Unequal impact of the COVID-19 crisis on minority ethnic groups: a framework for understanding and addressing inequalities
Publikation: Bidrag til tidsskrift › Review › Forskning › fagfællebedømt
Minority ethnic groups have been disproportionately affected by the COVID-19 pandemic. While the exact reasons for this remain unclear, they are likely due to a complex interplay of factors rather than a single cause. Reducing these inequalities requires a greater understanding of the causes. Research to date, however, has been hampered by a lack of theoretical understanding of the meaning of 'ethnicity' (or race) and the potential pathways leading to inequalities. In particular, quantitative analyses have often adjusted away the pathways through which inequalities actually arise (ie, mediators for the effect of interest), leading to the effects of social processes, and particularly structural racism, becoming hidden. In this paper, we describe a framework for understanding the pathways that have generated ethnic (and racial) inequalities in COVID-19. We suggest that differences in health outcomes due to the pandemic could arise through six pathways: (1) differential exposure to the virus; (2) differential vulnerability to infection/disease; (3) differential health consequences of the disease; (4) differential social consequences of the disease; (5) differential effectiveness of pandemic control measures and (6) differential adverse consequences of control measures. Current research provides only a partial understanding of some of these pathways. Future research and action will require a clearer understanding of the multiple dimensions of ethnicity and an appreciation of the complex interplay of social and biological pathways through which ethnic inequalities arise. Our framework highlights the gaps in the current evidence and pathways that need further investigation in research that aims to address these inequalities.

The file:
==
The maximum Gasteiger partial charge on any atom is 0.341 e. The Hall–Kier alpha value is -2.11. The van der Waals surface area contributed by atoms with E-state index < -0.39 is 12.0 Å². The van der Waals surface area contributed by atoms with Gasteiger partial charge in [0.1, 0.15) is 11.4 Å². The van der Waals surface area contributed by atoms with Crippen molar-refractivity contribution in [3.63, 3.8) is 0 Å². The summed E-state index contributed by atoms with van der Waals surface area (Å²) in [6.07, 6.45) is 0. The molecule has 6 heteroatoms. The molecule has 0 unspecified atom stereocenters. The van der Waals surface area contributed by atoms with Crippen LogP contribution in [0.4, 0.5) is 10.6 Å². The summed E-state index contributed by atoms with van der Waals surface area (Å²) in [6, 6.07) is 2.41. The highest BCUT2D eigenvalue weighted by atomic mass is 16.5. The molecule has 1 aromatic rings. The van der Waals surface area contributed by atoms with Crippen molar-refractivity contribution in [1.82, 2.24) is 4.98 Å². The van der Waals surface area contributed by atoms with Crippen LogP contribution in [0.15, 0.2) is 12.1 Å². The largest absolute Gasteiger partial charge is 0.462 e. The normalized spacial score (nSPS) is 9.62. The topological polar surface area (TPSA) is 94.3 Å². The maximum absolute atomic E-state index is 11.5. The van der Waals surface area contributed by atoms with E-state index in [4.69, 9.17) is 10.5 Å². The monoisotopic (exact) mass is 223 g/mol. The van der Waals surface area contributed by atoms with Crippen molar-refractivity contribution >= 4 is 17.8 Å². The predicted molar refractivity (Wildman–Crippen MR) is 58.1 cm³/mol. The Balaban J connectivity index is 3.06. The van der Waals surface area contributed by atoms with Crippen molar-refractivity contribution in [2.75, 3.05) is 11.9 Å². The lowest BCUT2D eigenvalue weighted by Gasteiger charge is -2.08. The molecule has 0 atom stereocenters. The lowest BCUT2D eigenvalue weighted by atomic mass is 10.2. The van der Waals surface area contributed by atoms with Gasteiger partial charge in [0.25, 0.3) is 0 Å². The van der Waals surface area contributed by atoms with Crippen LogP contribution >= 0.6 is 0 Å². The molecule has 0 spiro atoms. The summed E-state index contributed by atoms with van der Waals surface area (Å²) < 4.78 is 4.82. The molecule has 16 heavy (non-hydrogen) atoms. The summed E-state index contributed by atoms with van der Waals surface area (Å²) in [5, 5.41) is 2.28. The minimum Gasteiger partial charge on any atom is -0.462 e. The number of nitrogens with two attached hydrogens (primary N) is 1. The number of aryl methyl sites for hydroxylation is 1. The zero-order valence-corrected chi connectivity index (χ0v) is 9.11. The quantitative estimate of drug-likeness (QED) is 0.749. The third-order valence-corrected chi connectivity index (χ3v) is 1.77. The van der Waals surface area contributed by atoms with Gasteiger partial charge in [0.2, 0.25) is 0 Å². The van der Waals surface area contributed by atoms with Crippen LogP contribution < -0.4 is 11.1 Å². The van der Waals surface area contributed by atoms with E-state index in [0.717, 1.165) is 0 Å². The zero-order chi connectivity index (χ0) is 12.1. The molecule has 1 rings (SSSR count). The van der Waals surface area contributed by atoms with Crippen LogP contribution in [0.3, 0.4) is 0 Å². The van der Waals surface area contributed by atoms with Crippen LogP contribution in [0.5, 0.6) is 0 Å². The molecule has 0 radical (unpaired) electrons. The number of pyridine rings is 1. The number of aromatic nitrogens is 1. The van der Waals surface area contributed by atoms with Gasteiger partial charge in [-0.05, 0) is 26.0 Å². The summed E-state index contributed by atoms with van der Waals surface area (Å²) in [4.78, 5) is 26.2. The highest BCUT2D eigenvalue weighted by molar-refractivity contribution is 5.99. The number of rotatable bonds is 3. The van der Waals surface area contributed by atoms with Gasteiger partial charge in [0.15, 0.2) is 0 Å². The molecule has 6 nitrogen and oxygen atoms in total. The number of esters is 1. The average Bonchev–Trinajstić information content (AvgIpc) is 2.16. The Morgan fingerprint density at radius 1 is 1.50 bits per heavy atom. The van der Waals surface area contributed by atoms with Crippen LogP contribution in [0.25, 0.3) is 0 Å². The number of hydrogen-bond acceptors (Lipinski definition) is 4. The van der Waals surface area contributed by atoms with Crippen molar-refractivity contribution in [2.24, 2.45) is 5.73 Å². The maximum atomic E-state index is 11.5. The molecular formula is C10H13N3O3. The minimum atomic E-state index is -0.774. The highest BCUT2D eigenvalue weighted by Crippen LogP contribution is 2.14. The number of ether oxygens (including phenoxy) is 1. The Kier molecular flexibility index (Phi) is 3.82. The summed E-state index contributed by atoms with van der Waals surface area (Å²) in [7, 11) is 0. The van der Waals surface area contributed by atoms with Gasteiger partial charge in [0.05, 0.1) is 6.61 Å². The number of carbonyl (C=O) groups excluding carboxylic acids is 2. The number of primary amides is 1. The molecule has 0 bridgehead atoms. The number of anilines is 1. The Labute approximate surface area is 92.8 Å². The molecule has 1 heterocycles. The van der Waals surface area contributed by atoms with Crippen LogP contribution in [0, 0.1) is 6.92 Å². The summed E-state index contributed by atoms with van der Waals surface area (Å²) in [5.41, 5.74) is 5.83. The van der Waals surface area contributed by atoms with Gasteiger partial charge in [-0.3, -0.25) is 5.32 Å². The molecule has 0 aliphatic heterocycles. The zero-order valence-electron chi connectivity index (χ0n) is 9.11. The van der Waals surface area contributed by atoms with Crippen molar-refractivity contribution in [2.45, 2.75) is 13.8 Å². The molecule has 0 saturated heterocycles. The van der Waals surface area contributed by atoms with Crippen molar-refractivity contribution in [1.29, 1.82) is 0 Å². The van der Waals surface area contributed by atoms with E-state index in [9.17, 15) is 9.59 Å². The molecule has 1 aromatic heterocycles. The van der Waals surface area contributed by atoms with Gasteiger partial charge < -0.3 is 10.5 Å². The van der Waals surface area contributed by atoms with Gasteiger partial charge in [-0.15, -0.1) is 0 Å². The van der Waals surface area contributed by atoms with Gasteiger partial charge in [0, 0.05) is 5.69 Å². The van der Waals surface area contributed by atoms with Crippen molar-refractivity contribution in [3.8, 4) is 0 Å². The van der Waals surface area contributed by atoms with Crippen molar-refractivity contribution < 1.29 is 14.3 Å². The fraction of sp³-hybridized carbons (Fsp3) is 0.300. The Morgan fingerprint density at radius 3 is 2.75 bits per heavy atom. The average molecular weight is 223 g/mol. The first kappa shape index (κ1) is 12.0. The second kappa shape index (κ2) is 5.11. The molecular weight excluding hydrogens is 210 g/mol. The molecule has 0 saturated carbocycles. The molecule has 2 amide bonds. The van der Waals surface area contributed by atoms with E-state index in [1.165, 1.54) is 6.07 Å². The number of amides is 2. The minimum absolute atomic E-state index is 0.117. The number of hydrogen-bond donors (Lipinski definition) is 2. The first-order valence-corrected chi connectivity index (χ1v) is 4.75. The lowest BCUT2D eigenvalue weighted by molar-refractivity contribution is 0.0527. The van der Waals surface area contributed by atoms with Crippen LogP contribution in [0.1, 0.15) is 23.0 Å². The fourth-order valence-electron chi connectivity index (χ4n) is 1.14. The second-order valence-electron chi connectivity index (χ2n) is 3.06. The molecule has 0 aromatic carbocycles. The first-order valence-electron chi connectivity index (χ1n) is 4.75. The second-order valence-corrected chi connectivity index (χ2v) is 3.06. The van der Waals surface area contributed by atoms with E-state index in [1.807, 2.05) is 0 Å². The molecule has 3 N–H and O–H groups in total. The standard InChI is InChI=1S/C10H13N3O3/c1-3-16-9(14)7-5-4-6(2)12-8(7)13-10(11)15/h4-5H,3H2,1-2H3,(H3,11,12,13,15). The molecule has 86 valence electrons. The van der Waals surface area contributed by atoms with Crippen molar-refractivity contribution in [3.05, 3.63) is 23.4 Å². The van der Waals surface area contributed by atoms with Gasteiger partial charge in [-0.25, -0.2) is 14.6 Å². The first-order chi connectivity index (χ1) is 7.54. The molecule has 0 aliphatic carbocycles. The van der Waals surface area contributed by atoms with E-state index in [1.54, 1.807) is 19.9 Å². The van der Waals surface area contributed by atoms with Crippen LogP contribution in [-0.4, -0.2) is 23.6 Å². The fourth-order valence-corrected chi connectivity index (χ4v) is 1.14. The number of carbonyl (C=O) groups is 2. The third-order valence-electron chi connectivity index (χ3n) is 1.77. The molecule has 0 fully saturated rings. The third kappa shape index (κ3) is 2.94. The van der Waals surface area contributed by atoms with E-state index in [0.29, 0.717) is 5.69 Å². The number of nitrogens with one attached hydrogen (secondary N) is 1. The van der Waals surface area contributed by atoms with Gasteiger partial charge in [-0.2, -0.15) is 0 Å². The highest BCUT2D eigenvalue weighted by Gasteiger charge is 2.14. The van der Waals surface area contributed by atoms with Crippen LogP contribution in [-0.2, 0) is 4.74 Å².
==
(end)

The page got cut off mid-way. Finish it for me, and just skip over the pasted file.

|Tidsskrift||Journal of epidemiology and community health|
|Status||E-pub ahead of print - 21 apr. 2021|
© Author(s) (or their employer(s)) 2021. Re-use permitted under CC BY. Published by BMJ.